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Caribou Suddenly

Suddenly
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'Going soft' is a charge that most musicians would despise being levelled with. Not Canadian artist Dan Snaith however, who seems to have embraced it on Suddenly, his fifth album released under the name Caribou. This new collection of tracks thematically follows his last record, Our Love, by focusing on the universally accessible subjects of family and romance through a series of relatable vignettes.

Snaith, who has also variously recorded as Manitoba and Daphni, openly acknowledged that 2014's Our Love represented a tonal shift towards more sentimental, reflective work brought about by the birth of his daughter. It's arguably even more palpable in his use of nostalgic riffs and emotive lyrics here.

Caribou's passion for his craft [...] is evident

Caribou's passion for his craft - he once created some 700 songs for a previous album before having to whittle them down to nine - is evident in his delicate selection of samples. Released as a single in December, 'Home' is one of the standouts here and features a gorgeous sped-up sample of an obscure 1970s Gloria Barnes song of the same name.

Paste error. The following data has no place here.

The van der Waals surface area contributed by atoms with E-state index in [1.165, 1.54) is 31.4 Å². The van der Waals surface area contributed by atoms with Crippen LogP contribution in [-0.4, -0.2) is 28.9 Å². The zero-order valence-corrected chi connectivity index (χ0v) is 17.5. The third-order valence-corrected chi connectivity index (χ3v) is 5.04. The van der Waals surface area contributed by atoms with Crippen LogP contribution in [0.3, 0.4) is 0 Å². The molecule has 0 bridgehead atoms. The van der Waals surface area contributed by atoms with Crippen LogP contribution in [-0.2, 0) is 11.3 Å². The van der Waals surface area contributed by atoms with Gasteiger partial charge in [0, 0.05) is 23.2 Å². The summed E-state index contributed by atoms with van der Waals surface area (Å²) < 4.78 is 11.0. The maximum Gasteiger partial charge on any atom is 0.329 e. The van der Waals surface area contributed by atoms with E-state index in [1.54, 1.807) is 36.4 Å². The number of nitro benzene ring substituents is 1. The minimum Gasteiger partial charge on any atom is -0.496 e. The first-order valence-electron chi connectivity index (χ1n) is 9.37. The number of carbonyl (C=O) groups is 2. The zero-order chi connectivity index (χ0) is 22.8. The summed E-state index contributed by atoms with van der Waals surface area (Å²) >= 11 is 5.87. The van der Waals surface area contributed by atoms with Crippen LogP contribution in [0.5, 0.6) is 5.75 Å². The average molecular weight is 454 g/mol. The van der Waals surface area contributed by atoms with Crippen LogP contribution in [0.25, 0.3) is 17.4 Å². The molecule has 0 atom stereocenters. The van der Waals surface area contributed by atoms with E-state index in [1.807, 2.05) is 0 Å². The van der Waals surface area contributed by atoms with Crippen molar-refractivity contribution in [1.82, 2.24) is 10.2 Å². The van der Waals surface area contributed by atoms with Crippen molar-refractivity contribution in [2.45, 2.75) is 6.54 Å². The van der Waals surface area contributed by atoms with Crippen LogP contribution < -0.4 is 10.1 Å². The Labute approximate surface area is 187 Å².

The earworm 'Never Come Back' recalls the kind of low-key bangers like 'Odessa' for which Snaith made his name over a decade ago. Occasionally the repetitiveness of the samples can grate, as on 'Sunny's Time' and 'New Jade', but the more minimalist tracks where the samples are allowed to breathe, such as 'Magpie' and 'Lime', are strong highlights.

Dan Rawley